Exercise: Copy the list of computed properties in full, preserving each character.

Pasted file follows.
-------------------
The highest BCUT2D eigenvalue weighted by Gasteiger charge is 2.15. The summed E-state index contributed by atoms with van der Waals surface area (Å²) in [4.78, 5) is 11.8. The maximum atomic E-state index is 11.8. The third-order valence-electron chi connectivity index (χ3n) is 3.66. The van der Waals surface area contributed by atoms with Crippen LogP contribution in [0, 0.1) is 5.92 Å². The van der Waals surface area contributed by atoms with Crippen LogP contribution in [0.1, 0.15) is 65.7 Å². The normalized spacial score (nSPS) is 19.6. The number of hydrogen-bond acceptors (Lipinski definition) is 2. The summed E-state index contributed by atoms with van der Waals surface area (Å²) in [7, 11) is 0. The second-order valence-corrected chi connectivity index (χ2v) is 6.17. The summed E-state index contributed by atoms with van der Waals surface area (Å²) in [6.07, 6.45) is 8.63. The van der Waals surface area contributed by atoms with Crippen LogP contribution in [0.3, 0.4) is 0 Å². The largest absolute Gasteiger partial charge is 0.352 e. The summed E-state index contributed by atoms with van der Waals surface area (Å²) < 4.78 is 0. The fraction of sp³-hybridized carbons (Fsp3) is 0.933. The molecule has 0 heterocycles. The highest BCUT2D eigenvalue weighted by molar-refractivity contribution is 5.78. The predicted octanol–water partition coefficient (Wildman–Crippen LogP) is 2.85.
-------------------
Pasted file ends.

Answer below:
The highest BCUT2D eigenvalue weighted by Gasteiger charge is 2.15. The summed E-state index contributed by atoms with van der Waals surface area (Å²) in [4.78, 5) is 11.8. The maximum atomic E-state index is 11.8. The third-order valence-electron chi connectivity index (χ3n) is 3.66. The van der Waals surface area contributed by atoms with Crippen LogP contribution in [0, 0.1) is 5.92 Å². The van der Waals surface area contributed by atoms with Crippen LogP contribution in [0.1, 0.15) is 65.7 Å². The normalized spacial score (nSPS) is 19.6. The number of hydrogen-bond acceptors (Lipinski definition) is 2. The summed E-state index contributed by atoms with van der Waals surface area (Å²) in [7, 11) is 0. The second-order valence-corrected chi connectivity index (χ2v) is 6.17. The summed E-state index contributed by atoms with van der Waals surface area (Å²) in [6.07, 6.45) is 8.63. The van der Waals surface area contributed by atoms with Crippen LogP contribution in [0.3, 0.4) is 0 Å². The largest absolute Gasteiger partial charge is 0.352 e. The summed E-state index contributed by atoms with van der Waals surface area (Å²) < 4.78 is 0. The fraction of sp³-hybridized carbons (Fsp3) is 0.933. The molecule has 0 heterocycles. The highest BCUT2D eigenvalue weighted by molar-refractivity contribution is 5.78. The predicted octanol–water partition coefficient (Wildman–Crippen LogP) is 2.85.